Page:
In 2021 the world is under the weight of an epidemic that is far more wide-spread than COVID-19. Considering all that is happening, there is an epidemic of anxiety and depression caused by fear, sickness, death, financial crisis, loneliness, conflict, hate, confusion, division and so much more that causes people to lose heart.
This all leads to trauma, and an outbreak of anxiety and depression on the inside of us. In a recent study, it was found that one in ten people suffer from depression. Truth is, we could all use a little cheering up, couldn’t we?
I am not talking about a temporary laugh or comedy show that only gives fleeting relief. Rather I want us to focus on real hope, hope that leads to joy found in Jesus Christ.
Maybe some of you already walk in this freedom and peace. Maybe some of you believed it at some time in your life, but circumstances have caused you doubt. Maybe some of you don’t really know who Jesus really is and what he is offering.
In chapter 10 of Mark’s Gospel, we read about a man who found hope and joy in Jesus Christ. The man was Bartimaeus and he was a blind beggar outside of Jericho. As Jesus and his disciples, together with a large crowd, were leaving the city, Bartimaeus cried out, “Jesus, Son of David, have mercy on me!”
He heard “Jesus of Nazareth” was close by, and when he senses Jesus is within hearing distance, he begins to call out to him.
The blind man knew Jesus was special and would have the ability to do something for him that would change his circumstances. The people around him didn’t like what the blind man was doing and told him to be quiet.
We don’t know why they told him to be quiet. I am sure the blind beggar felt like his chances of getting Jesus’ attention were close to zero. But he keeps on shouting in desperation, calling out the name of Jesus.
What happens next surprises the crowd. Jesus stops and ask his disciples to bring the blind man to him. In verse 49 we read this: “And Jesus stopped and said, “Call him.” And they called the blind man, saying to him, “Take heart. Get up; he is calling you.” The NIV translation says, “cheer up…he is calling you”
Have you ever been in a situation where you were desperate, and you didn’t think anyone was ever going to come to your rescue? Who knows how many years Bartimaeus sat along the side of the road, hoping someone would pay attention to him? What would you do? Bartimaeus doesn’t hesitate but jumps up and comes to Jesus. Mark 10:50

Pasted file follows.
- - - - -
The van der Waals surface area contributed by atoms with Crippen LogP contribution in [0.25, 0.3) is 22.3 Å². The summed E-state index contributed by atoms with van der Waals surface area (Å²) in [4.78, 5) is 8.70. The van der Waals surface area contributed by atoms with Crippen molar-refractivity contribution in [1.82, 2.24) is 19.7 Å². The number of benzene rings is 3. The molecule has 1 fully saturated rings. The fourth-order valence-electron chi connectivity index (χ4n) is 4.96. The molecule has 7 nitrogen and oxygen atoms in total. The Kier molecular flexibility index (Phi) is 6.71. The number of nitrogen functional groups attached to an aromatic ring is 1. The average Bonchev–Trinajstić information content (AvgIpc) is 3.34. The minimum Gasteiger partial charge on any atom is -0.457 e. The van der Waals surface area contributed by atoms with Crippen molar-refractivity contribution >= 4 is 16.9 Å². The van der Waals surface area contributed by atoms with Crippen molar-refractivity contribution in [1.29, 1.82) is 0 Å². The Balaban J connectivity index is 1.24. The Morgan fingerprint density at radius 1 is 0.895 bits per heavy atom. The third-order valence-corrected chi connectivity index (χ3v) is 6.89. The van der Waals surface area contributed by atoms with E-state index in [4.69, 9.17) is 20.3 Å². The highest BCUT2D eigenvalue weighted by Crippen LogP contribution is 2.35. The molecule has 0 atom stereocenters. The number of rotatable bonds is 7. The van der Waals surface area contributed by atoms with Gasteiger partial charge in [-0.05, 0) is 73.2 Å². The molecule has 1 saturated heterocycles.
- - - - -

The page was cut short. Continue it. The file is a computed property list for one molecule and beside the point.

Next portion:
Then Jesus asks him this question: “What do you want me to do for you?” Mark 10:51a
Why would Jesus ask him this question? The man’s need is obvious. As in many other instances, Jesus wants Bartimaeus to actually say it aloud as a demonstration of his faith. This is a key for us; when we pray for something, we need to be specific – “what do you want” – pray with faith in the all-powerful God.
Bartimaeus believes in his heart that Jesus can pull it off, so he asks in faith, “Rabbi, let me recover my sight.” Mark 10:51b. The blind man wants his greatest desire to be met. After all the years of blindness, could he be healed?
Jesus said: “Go your way; your faith has made you well.” And immediately he recovered his sight and followed him on the way.” Mark 10:52
The man was not only healed from his physical blindness but from his spiritual blindness as well. Immediately after receiving his sight, he begins to follow Jesus and witnesses the triumphal entrance into Jerusalem in Mark 11 and the crucifixion and resurrection a week later.
His first move with his 20/20 vision? He followed Jesus along the road. He had only been healed for a week and yet he got to see the greatest event in all human history.
As we look at the practical application of this text, there is something in light of Mark’s Gospel that we need to keep in mind. Jesus doesn’t give us everything we ask for. In the previous chapter we see Jesus denying the disciples request to be seated at his side in his kingdom (Mark 10:36).
Jesus didn’t grant them this request because he knew they didn’t understand (see James 4:3).
Thank God Jesus doesn’t answer all our prayers with our exact request. The world would be in chaos. But not only that, we would miss out on so much growth and maturity in our Christian walk.
I am also sure there were other beggars on the road who didn’t get healed that day. Maybe they didn’t cry out like Bartimaeus did, maybe they did. Jesus always answers our prayers, but not always exactly like we ask because he has a bigger plan in mind. The purpose of Jesus is always to give glory to God the father.
Jesus may remove your circumstance that is causing your pain, or he may give you the strength to see you through your circumstances. But Jesus will never leave you alone in your pain.
Jesus always says “yes” to our spiritual healing, and sometimes he does it through our physical sufferings.
In 2 Samuel 24, we read the account of how God brought about a deadly plague, to bring the nation back to holiness.
Blindness, poverty, injustice, and illness are very painful things, but they are temporal conditions. Our biggest need is to overcome death and enter into an eternal relationship with God where these things can never harm us again. Our Heavenly Father is always more concerned for your eternal destination than He is about your temporal comfort.
What is the burden of your heart?
Are you willing to call out to him – “Jesus, Son of David, have mercy on me”?
Be prepared. When you get to him, he is going to ask you this question: “What do you want me to do for you?”
Bring your burden to the Lord and believe that he has the power to set you free.
Wherever you are, right now pray that prayer.